A Centre that studies “federalism” focuses mainly on its institutional aspects but also explores, albeit selectively, its theory and history. Federalism cannot be construed as a sort of dogma; it has its own evolution. Federalism must also be able to adapt its theoretical framework and operational tools, where necessary, to ongoing changes.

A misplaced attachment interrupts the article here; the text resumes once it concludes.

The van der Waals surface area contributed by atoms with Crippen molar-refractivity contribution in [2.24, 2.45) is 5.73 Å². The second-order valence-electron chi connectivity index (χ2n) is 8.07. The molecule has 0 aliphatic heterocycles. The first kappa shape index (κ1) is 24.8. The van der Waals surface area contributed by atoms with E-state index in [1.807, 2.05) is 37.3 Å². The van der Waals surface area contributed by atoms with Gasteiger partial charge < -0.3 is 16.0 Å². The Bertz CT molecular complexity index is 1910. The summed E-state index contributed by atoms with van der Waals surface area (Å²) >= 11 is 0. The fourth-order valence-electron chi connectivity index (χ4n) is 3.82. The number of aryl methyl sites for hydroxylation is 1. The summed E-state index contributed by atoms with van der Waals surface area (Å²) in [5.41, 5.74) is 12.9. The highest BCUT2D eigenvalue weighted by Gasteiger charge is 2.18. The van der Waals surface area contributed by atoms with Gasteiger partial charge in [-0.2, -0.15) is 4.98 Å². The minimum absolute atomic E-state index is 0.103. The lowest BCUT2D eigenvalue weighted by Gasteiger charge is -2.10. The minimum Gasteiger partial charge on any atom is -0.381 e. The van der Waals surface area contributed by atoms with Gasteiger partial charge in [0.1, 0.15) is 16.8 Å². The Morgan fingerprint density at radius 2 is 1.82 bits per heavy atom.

Therefore, the flexibility and variety of federal models make it suitable for both a synchronic and a diachronic approach (from a comparative perspective). These issues can also guide the formulation of proposals for the present. Consider, for example, the abovementioned case of the US dual army for European defence, the formation of the political and institutional systems of the existing federal Unions, the institutionalisation of the “energy market” with the establishment of the ECSC and EURATOM, and the directions provided by the path from the (public and private) ECU to the euro for the development of SDRs.